There is your alternate reason for observation of red shift.

And this alternate reason results in the universe not expanding, therefore there is NO requirement for dark energy to counteract the gravitational force.

As Einstein added a cosmological constant to counteract the gravitational contraction of the universe, and then retracted it in the face of Hubble's Doppler velocities, my model dispenses with both and then states that although the universal gravitational attraction has an established value and strength, that there should be a clear distinction between gravitational attraction and gravitational acceleration...
Although masses will be attracted to each other, this attraction will be of a certain value, and the acceleration of this gravitational attraction is Vikki Ramsay gravitational time dilation related.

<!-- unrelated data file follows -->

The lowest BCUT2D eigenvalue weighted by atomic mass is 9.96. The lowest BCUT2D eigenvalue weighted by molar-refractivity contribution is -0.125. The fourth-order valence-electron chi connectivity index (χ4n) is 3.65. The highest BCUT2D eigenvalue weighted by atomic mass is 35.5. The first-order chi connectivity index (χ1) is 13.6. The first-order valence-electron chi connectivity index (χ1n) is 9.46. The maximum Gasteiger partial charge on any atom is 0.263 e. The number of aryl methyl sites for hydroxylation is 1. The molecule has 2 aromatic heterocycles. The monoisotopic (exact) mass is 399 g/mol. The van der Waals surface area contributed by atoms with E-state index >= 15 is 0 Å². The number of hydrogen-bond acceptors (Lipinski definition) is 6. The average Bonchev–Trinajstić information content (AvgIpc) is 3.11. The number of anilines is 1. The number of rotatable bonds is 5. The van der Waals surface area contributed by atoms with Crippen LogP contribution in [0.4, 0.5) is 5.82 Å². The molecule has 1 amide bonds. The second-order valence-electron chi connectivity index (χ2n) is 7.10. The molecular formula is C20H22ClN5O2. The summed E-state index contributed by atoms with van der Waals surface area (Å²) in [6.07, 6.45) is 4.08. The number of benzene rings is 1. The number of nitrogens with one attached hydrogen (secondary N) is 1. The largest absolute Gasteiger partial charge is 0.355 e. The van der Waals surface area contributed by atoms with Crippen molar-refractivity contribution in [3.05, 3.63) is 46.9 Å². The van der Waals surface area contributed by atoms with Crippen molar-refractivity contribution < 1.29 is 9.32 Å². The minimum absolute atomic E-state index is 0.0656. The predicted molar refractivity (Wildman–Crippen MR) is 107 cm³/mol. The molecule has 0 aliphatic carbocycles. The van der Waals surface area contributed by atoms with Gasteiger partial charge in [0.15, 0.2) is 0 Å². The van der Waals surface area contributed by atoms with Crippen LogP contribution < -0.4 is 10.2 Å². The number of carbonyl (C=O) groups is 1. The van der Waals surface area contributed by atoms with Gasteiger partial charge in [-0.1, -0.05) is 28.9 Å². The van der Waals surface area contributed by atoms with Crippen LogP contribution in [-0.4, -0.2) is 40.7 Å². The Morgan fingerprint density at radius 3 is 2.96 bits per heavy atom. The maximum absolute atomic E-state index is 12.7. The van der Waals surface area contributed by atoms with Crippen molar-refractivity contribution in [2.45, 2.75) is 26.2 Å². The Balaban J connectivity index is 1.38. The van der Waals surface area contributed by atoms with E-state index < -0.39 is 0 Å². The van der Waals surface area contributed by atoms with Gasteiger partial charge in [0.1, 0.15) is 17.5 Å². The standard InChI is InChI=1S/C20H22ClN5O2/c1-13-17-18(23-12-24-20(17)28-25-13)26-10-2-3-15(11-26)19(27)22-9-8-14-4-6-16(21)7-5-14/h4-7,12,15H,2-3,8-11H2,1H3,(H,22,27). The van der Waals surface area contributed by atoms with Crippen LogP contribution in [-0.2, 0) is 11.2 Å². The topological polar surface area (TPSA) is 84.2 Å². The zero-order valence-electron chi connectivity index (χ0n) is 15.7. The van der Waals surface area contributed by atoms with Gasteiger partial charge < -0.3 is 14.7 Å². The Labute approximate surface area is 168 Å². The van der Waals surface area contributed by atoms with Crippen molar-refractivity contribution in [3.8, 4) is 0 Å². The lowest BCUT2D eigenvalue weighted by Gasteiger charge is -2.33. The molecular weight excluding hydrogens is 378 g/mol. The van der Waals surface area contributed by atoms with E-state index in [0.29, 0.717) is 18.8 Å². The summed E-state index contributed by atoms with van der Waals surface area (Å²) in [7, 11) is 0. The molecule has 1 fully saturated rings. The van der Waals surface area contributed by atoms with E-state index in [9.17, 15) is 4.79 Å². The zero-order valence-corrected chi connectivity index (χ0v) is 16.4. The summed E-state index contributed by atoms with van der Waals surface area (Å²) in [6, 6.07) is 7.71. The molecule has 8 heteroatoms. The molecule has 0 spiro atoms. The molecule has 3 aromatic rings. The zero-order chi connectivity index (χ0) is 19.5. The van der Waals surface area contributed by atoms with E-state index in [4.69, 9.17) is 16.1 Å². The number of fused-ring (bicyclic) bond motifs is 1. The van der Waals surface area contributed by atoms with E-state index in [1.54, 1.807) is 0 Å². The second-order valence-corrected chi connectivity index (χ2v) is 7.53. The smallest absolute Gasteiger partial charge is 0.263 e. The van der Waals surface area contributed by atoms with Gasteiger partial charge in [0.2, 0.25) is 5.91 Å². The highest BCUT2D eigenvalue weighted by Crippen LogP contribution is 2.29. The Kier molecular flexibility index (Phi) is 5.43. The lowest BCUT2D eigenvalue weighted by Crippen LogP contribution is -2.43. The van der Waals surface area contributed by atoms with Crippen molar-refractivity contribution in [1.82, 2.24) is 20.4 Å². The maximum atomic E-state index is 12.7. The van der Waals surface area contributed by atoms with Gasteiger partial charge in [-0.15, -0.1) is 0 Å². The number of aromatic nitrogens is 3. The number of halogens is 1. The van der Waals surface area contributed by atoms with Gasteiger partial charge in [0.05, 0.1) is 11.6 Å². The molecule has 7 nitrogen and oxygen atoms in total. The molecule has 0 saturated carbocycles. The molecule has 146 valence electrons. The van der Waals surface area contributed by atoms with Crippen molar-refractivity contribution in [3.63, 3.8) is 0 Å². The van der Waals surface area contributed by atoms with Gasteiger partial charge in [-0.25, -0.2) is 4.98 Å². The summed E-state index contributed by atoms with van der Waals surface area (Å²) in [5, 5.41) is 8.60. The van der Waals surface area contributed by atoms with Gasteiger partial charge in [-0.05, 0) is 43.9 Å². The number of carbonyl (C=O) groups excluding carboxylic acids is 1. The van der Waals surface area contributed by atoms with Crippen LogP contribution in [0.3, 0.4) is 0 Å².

I suspect that the dimensionless value of the gravitational coupling constant might be relevant...

However - I am not going to my spend time trying to explain this model here on this forum any further just to be referenced to repetitive reading material.  Its insulting!

I will now put my energy elsewhere on the net into raising monies to HIRE a mathematician to calculate what I am describing.

Good day to you all...
 

Offline jeffreyH

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Re: An analysis of the de Broglie equation
« Reply #672 on: 29/08/2016 16:29:53 »
You don't have a model since you don't understand the mathematics. You can't put the cart before the horse. Hence why you are looking for a mathematician. If you can't express what you propose in understandable terms then it is likely wrong. Good luck anyway. You will need it.